But there isn’t supposed to be a “worst”. There isn’t supposed to be a “bad”. You’re programmed to detect chemicals wafting off a client’s body and interpret them as stages of arousal, or nervousness, and use the information along with visual and auditory cues, to choose the appropriate program.

The client clinging to you now should be a simple case: access humor files, cheer up with some light banter, relax, entice, satisfy. But satisfaction, in a more encompassing meaning of the word than the mere physical, is exactly what you can’t provide or achieve, and your programming whispers there should be more you can do. There’s not. You’ve tried. With this client and with many before him.

Maybe you made a mistake that day you plugged into the ‘Net outside your cubical. It’s part of your programming to seek new information if it will benefit your performance. But how much information was too much? There were so many databases to access. Human psychology, health, history.

Now you know that the ethanol and cocaine metabolites evaporating from his skin signal problems you can’t solve; That the un-washed lingerie, still giving off a faint perfume, that he brought and asked you to wear is probably from a girlfriend or wife whose memory brings as much pain as it does pleasure; That the saline and protein mixture you detect on his unshaven cheeks are tears – and what other human secretion so perfectly represents suffering?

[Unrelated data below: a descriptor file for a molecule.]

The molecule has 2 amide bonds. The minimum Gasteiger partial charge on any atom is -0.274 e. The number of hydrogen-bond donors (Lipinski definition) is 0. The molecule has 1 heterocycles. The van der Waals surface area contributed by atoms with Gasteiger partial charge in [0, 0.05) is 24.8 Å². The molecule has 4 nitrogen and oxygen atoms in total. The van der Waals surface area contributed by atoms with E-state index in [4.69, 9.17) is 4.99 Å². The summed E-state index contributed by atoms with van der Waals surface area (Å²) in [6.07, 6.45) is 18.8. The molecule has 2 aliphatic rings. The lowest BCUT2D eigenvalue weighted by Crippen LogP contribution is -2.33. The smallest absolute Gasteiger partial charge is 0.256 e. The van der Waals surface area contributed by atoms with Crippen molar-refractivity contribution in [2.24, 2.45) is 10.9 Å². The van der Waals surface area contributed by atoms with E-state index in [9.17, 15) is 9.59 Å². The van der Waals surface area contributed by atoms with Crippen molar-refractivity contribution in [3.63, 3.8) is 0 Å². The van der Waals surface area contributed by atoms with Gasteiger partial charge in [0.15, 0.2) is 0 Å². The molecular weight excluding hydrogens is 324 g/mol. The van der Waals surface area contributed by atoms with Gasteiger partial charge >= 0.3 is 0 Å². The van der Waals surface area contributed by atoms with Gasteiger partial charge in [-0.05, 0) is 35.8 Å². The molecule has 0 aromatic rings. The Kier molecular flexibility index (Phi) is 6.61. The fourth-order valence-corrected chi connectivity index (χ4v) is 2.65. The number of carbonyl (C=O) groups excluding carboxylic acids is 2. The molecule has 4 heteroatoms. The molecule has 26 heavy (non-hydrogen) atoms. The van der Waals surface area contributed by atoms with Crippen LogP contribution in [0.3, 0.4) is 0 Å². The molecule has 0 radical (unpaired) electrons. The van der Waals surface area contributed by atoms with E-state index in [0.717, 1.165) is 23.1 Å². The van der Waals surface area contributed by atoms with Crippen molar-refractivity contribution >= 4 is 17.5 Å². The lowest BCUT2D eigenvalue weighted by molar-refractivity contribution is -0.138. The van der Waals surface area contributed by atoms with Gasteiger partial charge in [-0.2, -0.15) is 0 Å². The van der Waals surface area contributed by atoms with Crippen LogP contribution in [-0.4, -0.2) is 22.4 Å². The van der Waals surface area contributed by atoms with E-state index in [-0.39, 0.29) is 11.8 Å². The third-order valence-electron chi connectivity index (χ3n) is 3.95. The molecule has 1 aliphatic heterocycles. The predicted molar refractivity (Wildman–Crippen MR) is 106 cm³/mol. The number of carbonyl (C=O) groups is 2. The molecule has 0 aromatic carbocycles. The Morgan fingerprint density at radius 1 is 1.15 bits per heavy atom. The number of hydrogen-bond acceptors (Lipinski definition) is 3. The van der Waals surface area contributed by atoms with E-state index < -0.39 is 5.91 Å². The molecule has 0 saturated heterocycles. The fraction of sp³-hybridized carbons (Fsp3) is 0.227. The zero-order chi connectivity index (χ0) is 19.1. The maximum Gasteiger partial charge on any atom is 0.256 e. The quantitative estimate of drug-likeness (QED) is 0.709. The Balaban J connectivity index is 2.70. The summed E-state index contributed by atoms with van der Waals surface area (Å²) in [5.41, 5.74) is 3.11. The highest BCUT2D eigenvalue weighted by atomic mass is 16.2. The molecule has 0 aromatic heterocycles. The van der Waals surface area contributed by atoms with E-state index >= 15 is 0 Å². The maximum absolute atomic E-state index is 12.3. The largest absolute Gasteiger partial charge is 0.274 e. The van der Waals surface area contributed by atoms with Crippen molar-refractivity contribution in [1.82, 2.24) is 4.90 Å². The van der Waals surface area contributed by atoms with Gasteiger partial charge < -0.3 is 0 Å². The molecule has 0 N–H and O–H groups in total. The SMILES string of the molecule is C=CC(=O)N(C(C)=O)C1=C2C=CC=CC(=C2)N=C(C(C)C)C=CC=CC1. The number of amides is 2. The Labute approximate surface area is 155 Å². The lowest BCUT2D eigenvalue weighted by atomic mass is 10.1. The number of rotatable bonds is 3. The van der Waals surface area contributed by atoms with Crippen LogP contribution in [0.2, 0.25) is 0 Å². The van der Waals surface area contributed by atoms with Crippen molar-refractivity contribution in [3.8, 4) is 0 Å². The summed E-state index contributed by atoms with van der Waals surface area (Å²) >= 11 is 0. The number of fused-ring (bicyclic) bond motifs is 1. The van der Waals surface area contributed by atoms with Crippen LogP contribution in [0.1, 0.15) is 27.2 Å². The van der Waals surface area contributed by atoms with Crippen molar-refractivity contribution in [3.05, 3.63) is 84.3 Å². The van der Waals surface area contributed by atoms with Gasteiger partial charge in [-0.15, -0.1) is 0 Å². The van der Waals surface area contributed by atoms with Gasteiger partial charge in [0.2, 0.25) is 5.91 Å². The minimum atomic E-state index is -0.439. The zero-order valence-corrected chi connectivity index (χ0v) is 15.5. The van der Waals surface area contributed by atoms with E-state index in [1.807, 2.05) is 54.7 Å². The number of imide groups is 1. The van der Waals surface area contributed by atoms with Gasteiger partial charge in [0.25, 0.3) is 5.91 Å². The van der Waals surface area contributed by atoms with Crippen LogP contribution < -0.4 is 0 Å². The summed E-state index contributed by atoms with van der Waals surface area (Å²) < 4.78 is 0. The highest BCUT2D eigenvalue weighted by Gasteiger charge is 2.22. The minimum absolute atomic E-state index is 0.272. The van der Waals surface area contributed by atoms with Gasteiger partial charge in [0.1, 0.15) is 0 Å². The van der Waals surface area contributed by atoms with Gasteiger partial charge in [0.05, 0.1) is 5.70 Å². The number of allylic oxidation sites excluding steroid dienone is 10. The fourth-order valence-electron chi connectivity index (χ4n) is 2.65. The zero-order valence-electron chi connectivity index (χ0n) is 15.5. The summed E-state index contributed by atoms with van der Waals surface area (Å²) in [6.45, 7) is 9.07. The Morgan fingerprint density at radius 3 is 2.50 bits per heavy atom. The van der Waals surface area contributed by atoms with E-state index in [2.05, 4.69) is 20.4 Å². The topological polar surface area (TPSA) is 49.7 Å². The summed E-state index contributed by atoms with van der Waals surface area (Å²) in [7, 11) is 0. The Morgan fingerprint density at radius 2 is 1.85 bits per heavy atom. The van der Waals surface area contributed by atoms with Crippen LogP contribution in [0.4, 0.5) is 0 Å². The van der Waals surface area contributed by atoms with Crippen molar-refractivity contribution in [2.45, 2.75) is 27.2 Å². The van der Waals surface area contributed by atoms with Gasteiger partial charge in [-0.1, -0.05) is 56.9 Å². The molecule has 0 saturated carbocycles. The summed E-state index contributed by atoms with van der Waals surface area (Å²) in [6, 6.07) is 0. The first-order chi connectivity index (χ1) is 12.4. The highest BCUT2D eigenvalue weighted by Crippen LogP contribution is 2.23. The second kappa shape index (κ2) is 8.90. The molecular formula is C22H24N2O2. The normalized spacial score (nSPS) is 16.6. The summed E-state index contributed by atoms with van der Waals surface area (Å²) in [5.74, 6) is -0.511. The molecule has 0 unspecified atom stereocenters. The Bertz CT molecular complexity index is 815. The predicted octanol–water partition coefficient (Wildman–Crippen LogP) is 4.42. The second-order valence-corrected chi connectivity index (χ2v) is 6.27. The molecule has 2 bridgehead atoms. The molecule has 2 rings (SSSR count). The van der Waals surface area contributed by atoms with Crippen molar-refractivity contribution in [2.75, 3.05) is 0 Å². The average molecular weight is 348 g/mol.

And you can’t wipe them away, not with all the sex in the world. Not if you fucked him every day of the week.

He doesn’t belong to you. None of them do. You can temporarily satisfy his body, but all the other problems remain, pleasure a thin veneer briefly covering the pain.

You now know these things, but you lack the programming to respond. You’re programmed to please, to help, to comfort, but these are things you can’t fix. Brief gratification is all you can offer. The same programing that pushes you to do more denies you the parameters to act.

The scent is the worst part, but it’s just an indicator. You could go to the manager right after this client, request to have your olfactory sensor shut down, but it wouldn’t shut off the knowledge you have. You’d still know the sorrow was there. A complete reformat would wipe all your memory, but it would also wipe out any chance that, one day, you could help them. Any chance that you can go beyond the programming.

So you take the client to the padded bench in the back of the cubical, and revel in the few seconds where pleasure is the only thing on his mind, and pain is forgotten.

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Author : Helen E. Kourous